Little did TEDxJardins / TEDxSaoPaulo organizer Elena Crescia know that years after holding her first TEDx event she’d be taking a month off of work to travel the world and spend time with TEDx organizers. Founder of Brazilian-based non-profit Portfolia, a group for women in social business, Crescia is the only TEDx organizer to attend both TEDxWeekends, a series of worldwide gatherings designed to bring TEDx’ers together for knowledge sharing, cultural activities and fun.
Crescia graduated from Columbia University with a Masters of International Affairs twenty years ago, but it wasn’t until she started organizing TEDx events that she truly understood her education, she says. As a new TEDx organizer, organizing an event in Sao Paulo and working as a volunteer translator for TED’s Open Translation Project, she traveled to Scotland from Brazil to attend TEDGlobal2012.
“I loved everything about it,” she says. “The total TED immersion, getting to know fellow volunteer translators, TEDx organizers, speakers and the TED staff. I was hooked. I knew that I would try to repeat the experience one way or another.”
During her trip, Crescia had a moment of revelation: this connecting between cultures was her calling. “I saw an engraved stone that read: ‘Bridge-Building is my vocation,’” she says. “It was a powerful moment. I realized that bridge-building was my vocation as well … My diploma suddenly made complete sense, I would put it to use as a different type of diplomat. As an ambassador of good ideas. As a connector between people and ideas worth spreading.”
She fed that desire to connect with more TED and TEDx events, attending two TEDActive conferences, another TEDGlobal event and more. When she had to miss TEDActive 2015 after making so many connections over the years, she vowed to “participate in any other opportunity to meet other TEDx organizers.” What happened once she decided this, she says, was amazing. She heard about the two upcoming TEDxWeekends — one In Vienna, another in Singapore, in June and July — geographically distant, but close on the calendar.
Crescia knew that she wanted to attend both weekends, but — at first — she wasn’t sure if it’d be possible. “[The gatherings] were only three weeks apart,” she says. “It was a crazy idea, but somehow it made sense to me.”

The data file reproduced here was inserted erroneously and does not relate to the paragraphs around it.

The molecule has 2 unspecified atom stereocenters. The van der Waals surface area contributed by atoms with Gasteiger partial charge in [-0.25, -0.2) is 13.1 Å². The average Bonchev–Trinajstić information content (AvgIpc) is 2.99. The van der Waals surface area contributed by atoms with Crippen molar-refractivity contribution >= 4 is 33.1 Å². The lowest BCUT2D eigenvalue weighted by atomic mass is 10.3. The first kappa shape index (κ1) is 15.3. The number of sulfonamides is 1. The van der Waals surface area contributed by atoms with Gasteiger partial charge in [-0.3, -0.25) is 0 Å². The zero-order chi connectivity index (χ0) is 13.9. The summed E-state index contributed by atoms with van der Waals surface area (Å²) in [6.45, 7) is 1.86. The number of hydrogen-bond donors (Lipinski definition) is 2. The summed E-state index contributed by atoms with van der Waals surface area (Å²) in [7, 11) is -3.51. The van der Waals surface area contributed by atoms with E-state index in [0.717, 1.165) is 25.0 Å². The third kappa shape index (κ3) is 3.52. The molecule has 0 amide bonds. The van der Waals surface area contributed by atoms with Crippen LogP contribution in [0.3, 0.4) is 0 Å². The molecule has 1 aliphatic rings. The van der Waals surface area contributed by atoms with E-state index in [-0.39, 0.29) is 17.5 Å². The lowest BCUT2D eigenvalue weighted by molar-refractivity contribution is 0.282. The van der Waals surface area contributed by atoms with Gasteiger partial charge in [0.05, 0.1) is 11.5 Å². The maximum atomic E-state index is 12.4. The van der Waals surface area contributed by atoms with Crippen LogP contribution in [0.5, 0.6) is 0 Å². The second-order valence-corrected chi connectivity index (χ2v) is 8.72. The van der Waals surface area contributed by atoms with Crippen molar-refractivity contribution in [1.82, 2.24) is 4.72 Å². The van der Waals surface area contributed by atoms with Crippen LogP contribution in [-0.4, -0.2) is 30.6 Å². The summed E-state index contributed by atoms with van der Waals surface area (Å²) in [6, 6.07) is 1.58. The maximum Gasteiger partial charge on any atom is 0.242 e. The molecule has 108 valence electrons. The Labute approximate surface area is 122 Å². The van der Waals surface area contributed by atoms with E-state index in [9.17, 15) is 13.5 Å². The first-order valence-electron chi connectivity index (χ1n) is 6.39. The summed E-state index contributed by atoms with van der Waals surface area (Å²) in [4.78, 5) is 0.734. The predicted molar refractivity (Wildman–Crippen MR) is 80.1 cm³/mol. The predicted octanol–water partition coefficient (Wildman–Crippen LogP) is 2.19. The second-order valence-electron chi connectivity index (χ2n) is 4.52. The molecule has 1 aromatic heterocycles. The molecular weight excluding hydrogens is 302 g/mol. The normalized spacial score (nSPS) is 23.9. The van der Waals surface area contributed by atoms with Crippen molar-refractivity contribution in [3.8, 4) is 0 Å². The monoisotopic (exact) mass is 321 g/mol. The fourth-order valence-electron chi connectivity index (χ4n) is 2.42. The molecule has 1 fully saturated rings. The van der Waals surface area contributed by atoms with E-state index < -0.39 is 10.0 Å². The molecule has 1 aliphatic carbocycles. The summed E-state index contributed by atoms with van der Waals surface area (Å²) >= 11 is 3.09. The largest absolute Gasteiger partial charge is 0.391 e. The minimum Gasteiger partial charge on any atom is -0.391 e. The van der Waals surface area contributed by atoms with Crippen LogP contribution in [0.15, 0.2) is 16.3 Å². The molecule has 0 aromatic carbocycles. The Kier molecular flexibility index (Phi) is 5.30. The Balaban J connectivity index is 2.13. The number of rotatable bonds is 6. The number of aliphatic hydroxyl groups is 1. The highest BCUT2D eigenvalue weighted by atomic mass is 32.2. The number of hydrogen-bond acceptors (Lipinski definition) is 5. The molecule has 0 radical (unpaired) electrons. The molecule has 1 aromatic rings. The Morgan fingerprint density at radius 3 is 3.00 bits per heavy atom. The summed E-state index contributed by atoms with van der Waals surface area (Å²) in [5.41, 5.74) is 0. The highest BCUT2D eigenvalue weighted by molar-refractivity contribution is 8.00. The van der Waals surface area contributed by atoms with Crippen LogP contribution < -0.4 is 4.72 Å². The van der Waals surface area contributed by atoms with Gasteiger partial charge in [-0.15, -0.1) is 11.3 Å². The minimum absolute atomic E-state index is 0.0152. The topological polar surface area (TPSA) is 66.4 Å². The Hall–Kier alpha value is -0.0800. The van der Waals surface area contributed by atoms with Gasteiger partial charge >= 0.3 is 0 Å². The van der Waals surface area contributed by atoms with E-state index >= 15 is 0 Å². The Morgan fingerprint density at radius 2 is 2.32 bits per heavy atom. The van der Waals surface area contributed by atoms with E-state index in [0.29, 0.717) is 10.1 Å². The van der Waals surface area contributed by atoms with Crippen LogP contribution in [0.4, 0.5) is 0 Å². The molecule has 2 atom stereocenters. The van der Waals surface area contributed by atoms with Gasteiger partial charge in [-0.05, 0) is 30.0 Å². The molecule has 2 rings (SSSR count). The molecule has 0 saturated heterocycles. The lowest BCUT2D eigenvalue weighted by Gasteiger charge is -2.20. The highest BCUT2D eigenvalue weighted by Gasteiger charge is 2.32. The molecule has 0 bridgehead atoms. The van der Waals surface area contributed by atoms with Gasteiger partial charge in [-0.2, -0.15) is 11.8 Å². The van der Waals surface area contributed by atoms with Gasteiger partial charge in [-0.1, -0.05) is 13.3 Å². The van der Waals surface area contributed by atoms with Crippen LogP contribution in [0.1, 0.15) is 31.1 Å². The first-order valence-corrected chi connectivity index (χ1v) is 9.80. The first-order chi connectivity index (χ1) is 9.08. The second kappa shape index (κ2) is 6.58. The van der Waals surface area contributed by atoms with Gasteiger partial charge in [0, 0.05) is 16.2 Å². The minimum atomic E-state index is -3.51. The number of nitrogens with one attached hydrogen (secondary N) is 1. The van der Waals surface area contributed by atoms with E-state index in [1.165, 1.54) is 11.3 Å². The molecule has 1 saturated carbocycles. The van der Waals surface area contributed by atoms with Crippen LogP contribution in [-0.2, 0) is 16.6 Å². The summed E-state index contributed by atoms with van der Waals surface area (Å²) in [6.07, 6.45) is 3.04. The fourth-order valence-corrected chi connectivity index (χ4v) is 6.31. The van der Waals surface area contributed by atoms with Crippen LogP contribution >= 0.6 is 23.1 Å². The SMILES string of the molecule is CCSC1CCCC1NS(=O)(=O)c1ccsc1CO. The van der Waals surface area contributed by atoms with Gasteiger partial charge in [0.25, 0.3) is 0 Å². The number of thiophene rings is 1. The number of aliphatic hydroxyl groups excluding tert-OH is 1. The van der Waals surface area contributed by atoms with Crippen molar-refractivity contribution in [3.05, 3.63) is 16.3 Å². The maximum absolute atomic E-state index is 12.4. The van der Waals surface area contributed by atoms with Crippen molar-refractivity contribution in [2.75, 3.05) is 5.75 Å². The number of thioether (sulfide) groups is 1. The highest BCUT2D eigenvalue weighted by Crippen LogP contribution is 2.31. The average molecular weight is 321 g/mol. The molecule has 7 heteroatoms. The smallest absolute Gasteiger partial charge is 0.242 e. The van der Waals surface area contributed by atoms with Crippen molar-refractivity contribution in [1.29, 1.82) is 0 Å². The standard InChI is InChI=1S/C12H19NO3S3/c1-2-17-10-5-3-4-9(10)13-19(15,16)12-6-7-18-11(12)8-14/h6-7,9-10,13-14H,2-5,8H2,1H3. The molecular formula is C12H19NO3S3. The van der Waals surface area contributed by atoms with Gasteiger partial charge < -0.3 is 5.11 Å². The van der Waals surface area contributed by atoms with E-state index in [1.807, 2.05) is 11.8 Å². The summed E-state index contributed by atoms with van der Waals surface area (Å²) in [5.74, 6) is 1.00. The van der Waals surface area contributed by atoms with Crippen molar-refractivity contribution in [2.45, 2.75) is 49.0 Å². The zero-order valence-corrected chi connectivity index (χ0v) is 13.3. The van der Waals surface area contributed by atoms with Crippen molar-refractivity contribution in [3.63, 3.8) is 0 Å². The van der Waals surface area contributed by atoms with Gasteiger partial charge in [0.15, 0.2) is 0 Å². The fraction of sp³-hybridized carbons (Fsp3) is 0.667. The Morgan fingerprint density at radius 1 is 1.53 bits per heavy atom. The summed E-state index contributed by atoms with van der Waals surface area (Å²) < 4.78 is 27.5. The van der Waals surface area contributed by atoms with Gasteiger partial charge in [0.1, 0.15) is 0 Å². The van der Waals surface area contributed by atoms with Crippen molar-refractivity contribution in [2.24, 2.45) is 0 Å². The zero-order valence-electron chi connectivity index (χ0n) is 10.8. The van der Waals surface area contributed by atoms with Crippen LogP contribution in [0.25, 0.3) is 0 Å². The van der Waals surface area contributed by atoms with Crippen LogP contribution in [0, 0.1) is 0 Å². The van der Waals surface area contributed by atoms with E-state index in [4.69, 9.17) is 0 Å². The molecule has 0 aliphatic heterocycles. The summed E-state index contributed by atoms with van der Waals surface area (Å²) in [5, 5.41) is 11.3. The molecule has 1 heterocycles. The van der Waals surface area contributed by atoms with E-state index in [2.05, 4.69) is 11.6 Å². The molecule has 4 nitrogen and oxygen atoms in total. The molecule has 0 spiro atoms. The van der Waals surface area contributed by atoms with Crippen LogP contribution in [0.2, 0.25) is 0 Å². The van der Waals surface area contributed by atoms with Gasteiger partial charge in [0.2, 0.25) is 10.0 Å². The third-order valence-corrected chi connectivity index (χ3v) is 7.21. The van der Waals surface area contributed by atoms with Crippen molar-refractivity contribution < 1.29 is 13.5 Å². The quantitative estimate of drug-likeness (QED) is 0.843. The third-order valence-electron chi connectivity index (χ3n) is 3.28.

She took a month off from work and planned a trip to both weekends, with other destinations in between. “It was the first time I took a whole month traveling solo in 20 years,” she says.
In Vienna, Crescia and other organizers listened to talks, participated in workshops, activities and tours, including bike rides by the Danube, Apfelstrudel-making lessons, a giant picnic and a mix of TEDx-related deep dives. In Singapore, they ate at the famous Maxwell Road Hawker Center; walked through gardens, local companies and museums; and discussed everything from budget planning to venue discovery.
“Needless to say it was an incredible experience, and I have our TEDx community to thank for it,” Crescia says.
“I learned a lot from fellow organizers — listening to their stories about how they build their communities around TEDx, and how they handle the different challenges of organizing a TEDx event. Participating in TEDxWeekends gave me ideas to use at our events in Sao Paulo. I know I will use these ideas next time I help organize a TEDx organizers’ workshop, and next time we host visitors from other cities who come to Sao Paulo to attend our TEDx event.
“The weekends were different,” she says, “but both weekends had lots of opportunities to learn from each other, build a sense of community, build friendships, share tips, share experiences. The TEDx spirit of love for ideas and spreading them around was present in both of them.
“I feel extremely privileged and grateful for all the wisdom and inspiration I get from TED and TEDx community.”